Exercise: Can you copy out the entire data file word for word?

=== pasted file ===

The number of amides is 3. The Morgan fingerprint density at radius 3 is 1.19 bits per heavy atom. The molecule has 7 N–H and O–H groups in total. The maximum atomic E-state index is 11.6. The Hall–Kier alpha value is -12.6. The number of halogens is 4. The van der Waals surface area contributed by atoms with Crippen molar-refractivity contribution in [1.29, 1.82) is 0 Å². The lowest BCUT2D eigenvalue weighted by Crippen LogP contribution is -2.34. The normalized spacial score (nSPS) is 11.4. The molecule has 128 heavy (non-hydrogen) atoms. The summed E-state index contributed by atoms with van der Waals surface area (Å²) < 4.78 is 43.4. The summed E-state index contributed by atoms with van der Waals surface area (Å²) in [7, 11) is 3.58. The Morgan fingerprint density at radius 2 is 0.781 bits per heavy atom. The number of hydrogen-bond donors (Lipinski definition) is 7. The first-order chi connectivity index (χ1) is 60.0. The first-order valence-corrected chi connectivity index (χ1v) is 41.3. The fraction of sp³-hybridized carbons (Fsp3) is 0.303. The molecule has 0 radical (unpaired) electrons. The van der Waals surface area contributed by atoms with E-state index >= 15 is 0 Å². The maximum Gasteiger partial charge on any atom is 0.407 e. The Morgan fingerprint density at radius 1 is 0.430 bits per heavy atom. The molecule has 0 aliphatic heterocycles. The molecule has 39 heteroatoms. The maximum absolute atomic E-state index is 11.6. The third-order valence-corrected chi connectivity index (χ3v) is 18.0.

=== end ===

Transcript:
The number of amides is 3. The Morgan fingerprint density at radius 3 is 1.19 bits per heavy atom. The molecule has 7 N–H and O–H groups in total. The maximum atomic E-state index is 11.6. The Hall–Kier alpha value is -12.6. The number of halogens is 4. The van der Waals surface area contributed by atoms with Crippen molar-refractivity contribution in [1.29, 1.82) is 0 Å². The lowest BCUT2D eigenvalue weighted by Crippen LogP contribution is -2.34. The normalized spacial score (nSPS) is 11.4. The molecule has 128 heavy (non-hydrogen) atoms. The summed E-state index contributed by atoms with van der Waals surface area (Å²) < 4.78 is 43.4. The summed E-state index contributed by atoms with van der Waals surface area (Å²) in [7, 11) is 3.58. The Morgan fingerprint density at radius 2 is 0.781 bits per heavy atom. The number of hydrogen-bond donors (Lipinski definition) is 7. The first-order chi connectivity index (χ1) is 60.0. The first-order valence-corrected chi connectivity index (χ1v) is 41.3. The fraction of sp³-hybridized carbons (Fsp3) is 0.303. The molecule has 0 radical (unpaired) electrons. The van der Waals surface area contributed by atoms with E-state index >= 15 is 0 Å². The maximum Gasteiger partial charge on any atom is 0.407 e. The Morgan fingerprint density at radius 1 is 0.430 bits per heavy atom. The molecule has 0 aliphatic heterocycles. The molecule has 39 heteroatoms. The maximum absolute atomic E-state index is 11.6. The third-order valence-corrected chi connectivity index (χ3v) is 18.0.